As he leaves the FCC, he said, "I’m proud of what we accomplished.
I wish there were other circumstances but the American people had other thoughts about that and I respect that decision." When asked if he might become a lobbyist again, Wheeler answered with an emphatic "no." For now, Wheeler is joining the Aspen Institute as a senior fellow, becoming the sixth consecutive FCC chairman to do so upon leaving the commission.

The nonpartisan policy forum has become "the home for recovering chairmen," Wheeler joked. "What it allows you to do is, while you are chairman, not worry about what you do next, and therefore not have to lose focus, not have to start recusing yourself" from matters that might affect a potential future employer, Wheeler said. That'll be a temporary job for the 70-year-old Wheeler, who said he plans to "decompress" and spend more time with his wife. "I hope to write and teach and maybe do some consulting, but we’ll just see how things develop," he said. "I don't think I'm going to have a 'job' job, if you will."

123ContactForm Enterprise Services Take Data to the Next Level

Enterprise Cloud, Compliance Cloud and Technology Cloud Solutions Empower All Kinds of Organizations to Increase Efficiency and Transparency with Process Automation and Optimization, Custom Data Collection and Information SecurityTimisoara, Romania – January 18, 2017 – 123ContactForm, the leading tool for creating online forms, today announced that it is extending its current product portfolio with three new products dedicated for enterprise customers. Enterprise Cloud, Compliance Cloud and Technology Cloud solutions empower small, medium and large organizations in any industry to customize data flows, automate business processes and keep data secure across marketing, sales, human resources and other departments. Every modern organization has to grapple with an explosion of data from a variety of different sources, both internal and external. From online contact forms to enterprise databases, there’s no shortage of data that is too often still compiled, audited and processed manually. This costs businesses a great deal of time and can compromise accuracy. 123ContactForm’s enterprise services build on the company’s years of experience with data processing and empower all types of organizations to make better use of their data for internal processes and business decisions. Enterprise Cloud, designed for large enterprises with complex infrastructure and high data volumes, includes all of the tools and services needed to automate processes, increase precision and make a business run more efficiently with less effort, such as business process optimization, granular process automation, an enterprise reporting dashboard, process automation training, custom form development and more. Compliance Cloud was created specifically for organizations with strict security policies or a need for HIPAA compliance. It provides the individualized services of Enterprise Cloud with an extra layer of security and privacy for users in industries that require it, such as finance, medical and insurance. Technology Cloud provides extended access to custom integration protocols within a white-labeled dashboard. A custom, open API eliminates the need for users to develop their own data integration solutions. This saves time and provides rapid access to rich form building features that have been tested and proven over time. “Modern organizations can’t afford to spend massive amounts of time manually collecting data or coding their own integration frameworks,” said Florin Cornianu, CEO of 123ContactForm. “They need a reliable, secure solution and proven services. We’ve built on our years of experience with data collection solutions and developed a portfolio of enterprise services that are reliable, technologically adept and secure as well as fully responsive to every organization’s unique needs.” All enterprise services are based on close interaction with clients and deep understanding of customer needs. Any process, from external field operations management to internal new hire processing, can be automated and enhanced for efficiency and accuracy. Enterprise services build a layer of personalized interaction on top of 123ContactForm’s mature data processing technology to provide a combination of technical and strategic expertise that will benefit any business. ### About 123ContactForm123ContactForm is a service developed by a team of dedicated professionals in Timisoara, Romania. Founded in 2008, 123ContactForm has a million customers around the world who choose our products every time they build online forms and surveys. Our mission is to provide a quality, cost-effective solution that allows everyone to build web, mobile forms and surveys with ease. Our vision is to incorporate a web form on every website and help businesses collect data more efficiently. Enterprise services encompass custom data collection, custom workflows, process automation, ongoing optimization and more. Additional information about enterprise services and pricing details are available at https://www.123contactform.com/enterprise/. Website: www.123contactform.comBlog: http://www.123contactform.com/blog/LinkedIn: https://ro.linkedin.com/company/123contactformFacebook: https://www.facebook.com/123ContactForm/Twitter: https://twitter.com/123contactform?ref_src=twsrc%5Egoogle%7Ctwcamp%5Eserp%7Ctwgr%5Eauthor Press contact:Romi CatautaPR Specialist 123ContactFormromi@123contactform.com+40720 017 398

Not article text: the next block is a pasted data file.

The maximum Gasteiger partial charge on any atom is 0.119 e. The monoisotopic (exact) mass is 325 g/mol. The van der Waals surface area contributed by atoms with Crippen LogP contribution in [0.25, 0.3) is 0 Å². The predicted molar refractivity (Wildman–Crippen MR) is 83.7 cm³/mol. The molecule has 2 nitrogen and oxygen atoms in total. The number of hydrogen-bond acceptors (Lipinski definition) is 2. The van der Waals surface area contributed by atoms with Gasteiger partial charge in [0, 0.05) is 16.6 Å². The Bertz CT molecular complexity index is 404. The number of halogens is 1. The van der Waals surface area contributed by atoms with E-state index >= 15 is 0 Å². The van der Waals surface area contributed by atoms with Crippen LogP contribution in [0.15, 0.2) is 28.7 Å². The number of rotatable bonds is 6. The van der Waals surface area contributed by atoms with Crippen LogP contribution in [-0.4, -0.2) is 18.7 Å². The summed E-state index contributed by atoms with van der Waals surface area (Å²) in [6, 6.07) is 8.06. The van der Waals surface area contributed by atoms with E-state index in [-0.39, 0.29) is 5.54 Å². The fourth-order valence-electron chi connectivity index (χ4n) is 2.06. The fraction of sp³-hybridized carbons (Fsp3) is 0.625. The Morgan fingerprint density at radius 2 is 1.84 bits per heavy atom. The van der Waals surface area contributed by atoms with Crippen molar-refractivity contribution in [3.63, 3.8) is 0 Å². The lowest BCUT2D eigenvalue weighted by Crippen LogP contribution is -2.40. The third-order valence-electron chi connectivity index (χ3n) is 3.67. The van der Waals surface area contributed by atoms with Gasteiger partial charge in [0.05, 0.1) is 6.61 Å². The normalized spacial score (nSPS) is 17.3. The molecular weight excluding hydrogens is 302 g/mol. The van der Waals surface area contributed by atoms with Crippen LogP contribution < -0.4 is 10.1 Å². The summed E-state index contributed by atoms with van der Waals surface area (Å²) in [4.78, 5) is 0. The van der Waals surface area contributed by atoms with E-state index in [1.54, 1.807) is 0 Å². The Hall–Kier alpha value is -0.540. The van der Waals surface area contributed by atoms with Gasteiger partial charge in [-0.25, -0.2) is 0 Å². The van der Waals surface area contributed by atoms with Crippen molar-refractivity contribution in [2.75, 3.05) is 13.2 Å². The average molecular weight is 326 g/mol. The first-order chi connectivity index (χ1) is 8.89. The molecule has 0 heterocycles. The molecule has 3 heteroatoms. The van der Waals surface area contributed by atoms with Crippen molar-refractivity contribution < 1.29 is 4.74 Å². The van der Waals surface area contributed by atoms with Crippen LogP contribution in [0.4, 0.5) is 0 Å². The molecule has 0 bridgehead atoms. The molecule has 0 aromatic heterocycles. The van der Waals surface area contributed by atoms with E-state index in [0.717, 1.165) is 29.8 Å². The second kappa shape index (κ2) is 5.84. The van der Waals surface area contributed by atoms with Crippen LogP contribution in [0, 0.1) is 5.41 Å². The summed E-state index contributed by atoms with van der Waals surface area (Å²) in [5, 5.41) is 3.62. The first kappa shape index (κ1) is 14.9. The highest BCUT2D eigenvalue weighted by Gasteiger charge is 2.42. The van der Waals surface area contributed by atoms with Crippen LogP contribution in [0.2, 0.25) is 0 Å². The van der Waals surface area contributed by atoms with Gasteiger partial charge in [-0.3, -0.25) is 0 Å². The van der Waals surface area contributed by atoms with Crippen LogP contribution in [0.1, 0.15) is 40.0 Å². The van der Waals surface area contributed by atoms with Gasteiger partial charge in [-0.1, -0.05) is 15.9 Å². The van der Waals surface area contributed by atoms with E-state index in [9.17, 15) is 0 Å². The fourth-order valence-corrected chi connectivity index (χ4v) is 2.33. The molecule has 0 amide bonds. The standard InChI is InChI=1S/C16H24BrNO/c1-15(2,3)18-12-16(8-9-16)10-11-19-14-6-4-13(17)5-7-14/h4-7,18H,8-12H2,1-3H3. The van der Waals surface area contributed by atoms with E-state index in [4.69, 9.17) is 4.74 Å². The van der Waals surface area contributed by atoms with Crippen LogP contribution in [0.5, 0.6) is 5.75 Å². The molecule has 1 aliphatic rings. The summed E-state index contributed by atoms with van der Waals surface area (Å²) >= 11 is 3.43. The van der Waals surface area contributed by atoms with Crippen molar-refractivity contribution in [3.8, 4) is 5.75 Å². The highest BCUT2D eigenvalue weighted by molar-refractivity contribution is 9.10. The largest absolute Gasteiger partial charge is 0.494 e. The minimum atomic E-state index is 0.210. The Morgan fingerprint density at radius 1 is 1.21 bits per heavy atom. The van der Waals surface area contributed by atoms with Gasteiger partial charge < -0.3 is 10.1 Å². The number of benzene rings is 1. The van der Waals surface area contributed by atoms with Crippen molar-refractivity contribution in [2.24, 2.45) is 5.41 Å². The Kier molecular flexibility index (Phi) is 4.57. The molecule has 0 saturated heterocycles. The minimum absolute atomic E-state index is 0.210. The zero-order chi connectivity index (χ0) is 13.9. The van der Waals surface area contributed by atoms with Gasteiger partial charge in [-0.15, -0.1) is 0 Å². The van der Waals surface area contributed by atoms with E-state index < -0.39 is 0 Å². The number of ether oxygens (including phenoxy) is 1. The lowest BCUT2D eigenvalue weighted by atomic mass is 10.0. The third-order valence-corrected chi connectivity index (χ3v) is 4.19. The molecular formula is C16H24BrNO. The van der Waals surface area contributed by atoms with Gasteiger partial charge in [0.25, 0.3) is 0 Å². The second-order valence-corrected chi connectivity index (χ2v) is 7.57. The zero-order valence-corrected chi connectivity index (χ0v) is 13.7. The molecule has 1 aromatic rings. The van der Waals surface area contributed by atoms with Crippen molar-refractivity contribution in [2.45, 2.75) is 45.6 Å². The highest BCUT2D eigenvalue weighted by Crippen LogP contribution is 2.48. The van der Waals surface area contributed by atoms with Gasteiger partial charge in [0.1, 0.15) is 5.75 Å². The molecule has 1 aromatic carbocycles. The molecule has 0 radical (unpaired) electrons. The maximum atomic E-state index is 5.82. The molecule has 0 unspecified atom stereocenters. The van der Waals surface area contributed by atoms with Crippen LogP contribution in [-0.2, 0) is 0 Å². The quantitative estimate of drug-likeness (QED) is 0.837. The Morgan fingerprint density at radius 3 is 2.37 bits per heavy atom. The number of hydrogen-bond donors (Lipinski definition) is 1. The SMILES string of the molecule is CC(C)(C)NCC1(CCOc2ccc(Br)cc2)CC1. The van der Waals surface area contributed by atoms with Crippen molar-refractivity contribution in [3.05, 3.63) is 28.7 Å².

Cisco stre…tches vulnerability disclosure timeline out to 90 days

Big vendors patch bugs nearly as quick as open source coders Cisco's decided it's going to give 90 days' grace on vulnerability disclosures, to let (mostly) commercial vendors catch up with their bug-fixes. While the best commercial vendors – especially those with bug bounties and a public pro-security stance – are getting better at responding to notifications, they're held back by laggards, Cisco Talos says. The new policy means instead of 15 days from when Cisco turns up a vulnerability to its first report to CERT, the vendor gets 45 days before CERT is told.